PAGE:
Hayling Island Seafront:
Sec.3.70 Since 2 car parks (the Nab and Eastoke Community Centre) are currently free, the Council cannot accurately know their useage: therefore there is a real risk that they will be designated as ‘under-used’. In fact Eastoke Community Centre’s car park is so full at times – even in the winter - that those using the Centre struggle to find another place to park, given nearby roads’ yellow lines. This is a real problem for anyone who cannot easily walk distances, especially at night.
Eastoke Corner Regeneration:
There is concern amongst local businesses that attempting to alter the current road layout may inadvertently damage their custom – the very permanent businesses that Hayling needs. It is essential that free parking alongside these shops remains. Customers are easily deterred from ‘off chance’ shopping, especially if they either have to pay or they have to walk a distance. Any seafront is exposed to wind and rain so to encourage year round custom, it must be easy and inexpensive to park and, given the south coast inclement off season weather, it is vital that impractical open spaces are avoided. Hayling’s existing green open spaces are much treasured, so paving over Eastoke’s small green and refreshing corner detracts from the atmosphere.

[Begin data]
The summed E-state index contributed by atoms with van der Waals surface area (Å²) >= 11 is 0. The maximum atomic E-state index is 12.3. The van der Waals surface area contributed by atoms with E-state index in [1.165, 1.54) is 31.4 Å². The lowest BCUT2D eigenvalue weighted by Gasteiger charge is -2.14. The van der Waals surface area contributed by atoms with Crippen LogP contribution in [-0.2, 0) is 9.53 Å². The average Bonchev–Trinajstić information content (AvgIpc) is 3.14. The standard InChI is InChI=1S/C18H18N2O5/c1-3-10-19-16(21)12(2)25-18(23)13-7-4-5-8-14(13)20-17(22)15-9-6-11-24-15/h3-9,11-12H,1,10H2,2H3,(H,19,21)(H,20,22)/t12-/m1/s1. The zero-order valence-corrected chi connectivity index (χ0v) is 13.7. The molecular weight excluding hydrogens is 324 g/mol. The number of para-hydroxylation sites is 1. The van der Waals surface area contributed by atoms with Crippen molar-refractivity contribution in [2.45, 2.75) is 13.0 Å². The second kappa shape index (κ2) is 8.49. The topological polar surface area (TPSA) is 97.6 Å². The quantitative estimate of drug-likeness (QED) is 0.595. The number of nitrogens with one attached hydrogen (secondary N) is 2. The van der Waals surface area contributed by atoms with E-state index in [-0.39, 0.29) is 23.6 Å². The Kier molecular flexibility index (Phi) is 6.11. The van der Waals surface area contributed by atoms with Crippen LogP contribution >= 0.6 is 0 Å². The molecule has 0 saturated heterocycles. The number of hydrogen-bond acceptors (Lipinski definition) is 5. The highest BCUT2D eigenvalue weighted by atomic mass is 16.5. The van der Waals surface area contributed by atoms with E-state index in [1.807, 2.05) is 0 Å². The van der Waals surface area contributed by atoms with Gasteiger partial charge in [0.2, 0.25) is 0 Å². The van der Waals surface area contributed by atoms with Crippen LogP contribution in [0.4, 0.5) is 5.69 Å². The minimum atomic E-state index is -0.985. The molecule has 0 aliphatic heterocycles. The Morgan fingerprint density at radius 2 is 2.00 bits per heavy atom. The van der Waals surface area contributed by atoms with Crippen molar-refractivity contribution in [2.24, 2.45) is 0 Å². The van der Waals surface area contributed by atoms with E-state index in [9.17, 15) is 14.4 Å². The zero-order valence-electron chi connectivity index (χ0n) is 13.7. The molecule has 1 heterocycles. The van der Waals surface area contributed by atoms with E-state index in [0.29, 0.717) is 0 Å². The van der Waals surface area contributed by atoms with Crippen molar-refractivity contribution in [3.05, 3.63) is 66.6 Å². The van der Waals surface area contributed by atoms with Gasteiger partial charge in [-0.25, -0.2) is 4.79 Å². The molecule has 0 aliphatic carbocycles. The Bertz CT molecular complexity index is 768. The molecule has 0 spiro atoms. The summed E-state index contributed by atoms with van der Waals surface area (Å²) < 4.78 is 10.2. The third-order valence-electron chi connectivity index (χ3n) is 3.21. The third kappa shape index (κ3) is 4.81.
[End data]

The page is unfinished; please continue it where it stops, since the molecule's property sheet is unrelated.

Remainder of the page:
New homes to “maximise” the waterfront location:
It is vital for the Council to understand that Hayling’s unique uninterrupted beach front is a key attraction to the very visitors who bring in year round revenue. A petition to stop more beach huts from blocking views from existing car parks was successful because the Council realized this unique attribute. New waterfront homes block visitors’ views and access and could even be unoccupied so the owner is not even contributing to the local, often seasonal economy.
Flood Zones and SINC: